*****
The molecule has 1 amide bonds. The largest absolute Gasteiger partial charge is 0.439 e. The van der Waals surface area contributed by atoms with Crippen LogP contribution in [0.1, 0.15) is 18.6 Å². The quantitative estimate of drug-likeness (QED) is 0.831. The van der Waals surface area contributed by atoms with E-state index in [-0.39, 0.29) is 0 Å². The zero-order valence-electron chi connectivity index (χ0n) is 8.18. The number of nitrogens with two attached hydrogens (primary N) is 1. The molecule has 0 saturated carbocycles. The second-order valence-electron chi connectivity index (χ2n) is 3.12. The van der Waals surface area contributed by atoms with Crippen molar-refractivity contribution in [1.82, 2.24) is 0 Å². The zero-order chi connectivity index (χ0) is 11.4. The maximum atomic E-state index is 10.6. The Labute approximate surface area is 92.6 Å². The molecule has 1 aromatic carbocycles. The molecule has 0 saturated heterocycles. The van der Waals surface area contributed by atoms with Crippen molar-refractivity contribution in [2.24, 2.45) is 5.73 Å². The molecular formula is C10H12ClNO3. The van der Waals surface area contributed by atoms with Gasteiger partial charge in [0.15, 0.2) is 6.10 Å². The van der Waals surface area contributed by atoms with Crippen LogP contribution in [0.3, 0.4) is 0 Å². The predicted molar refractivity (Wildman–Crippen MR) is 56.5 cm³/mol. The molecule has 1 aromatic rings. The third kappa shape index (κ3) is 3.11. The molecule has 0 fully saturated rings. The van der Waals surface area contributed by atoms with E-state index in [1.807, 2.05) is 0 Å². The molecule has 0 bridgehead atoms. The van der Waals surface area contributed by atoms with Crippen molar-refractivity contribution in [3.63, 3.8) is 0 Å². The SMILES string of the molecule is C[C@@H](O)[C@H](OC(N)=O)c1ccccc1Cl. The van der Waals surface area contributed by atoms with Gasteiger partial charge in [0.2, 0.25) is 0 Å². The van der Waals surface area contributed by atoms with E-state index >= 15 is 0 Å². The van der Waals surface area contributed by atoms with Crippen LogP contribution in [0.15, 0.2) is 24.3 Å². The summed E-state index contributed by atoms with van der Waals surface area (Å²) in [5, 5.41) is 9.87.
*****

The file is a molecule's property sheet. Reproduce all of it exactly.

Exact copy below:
The molecule has 1 amide bonds. The largest absolute Gasteiger partial charge is 0.439 e. The van der Waals surface area contributed by atoms with Crippen LogP contribution in [0.1, 0.15) is 18.6 Å². The quantitative estimate of drug-likeness (QED) is 0.831. The van der Waals surface area contributed by atoms with E-state index in [-0.39, 0.29) is 0 Å². The zero-order valence-electron chi connectivity index (χ0n) is 8.18. The number of nitrogens with two attached hydrogens (primary N) is 1. The molecule has 0 saturated carbocycles. The second-order valence-electron chi connectivity index (χ2n) is 3.12. The van der Waals surface area contributed by atoms with Crippen molar-refractivity contribution in [1.82, 2.24) is 0 Å². The zero-order chi connectivity index (χ0) is 11.4. The maximum atomic E-state index is 10.6. The Labute approximate surface area is 92.6 Å². The molecule has 1 aromatic carbocycles. The molecule has 0 saturated heterocycles. The van der Waals surface area contributed by atoms with Crippen molar-refractivity contribution in [2.24, 2.45) is 5.73 Å². The molecular formula is C10H12ClNO3. The van der Waals surface area contributed by atoms with Gasteiger partial charge in [0.15, 0.2) is 6.10 Å². The van der Waals surface area contributed by atoms with Crippen LogP contribution in [0.3, 0.4) is 0 Å². The predicted molar refractivity (Wildman–Crippen MR) is 56.5 cm³/mol. The molecule has 1 aromatic rings. The third kappa shape index (κ3) is 3.11. The molecule has 0 fully saturated rings. The van der Waals surface area contributed by atoms with E-state index in [1.807, 2.05) is 0 Å². The molecule has 0 bridgehead atoms. The van der Waals surface area contributed by atoms with Crippen molar-refractivity contribution in [3.63, 3.8) is 0 Å². The SMILES string of the molecule is C[C@@H](O)[C@H](OC(N)=O)c1ccccc1Cl. The van der Waals surface area contributed by atoms with Gasteiger partial charge in [0.2, 0.25) is 0 Å². The van der Waals surface area contributed by atoms with E-state index >= 15 is 0 Å². The van der Waals surface area contributed by atoms with Crippen LogP contribution in [0.15, 0.2) is 24.3 Å². The summed E-state index contributed by atoms with van der Waals surface area (Å²) in [5, 5.41) is 9.87.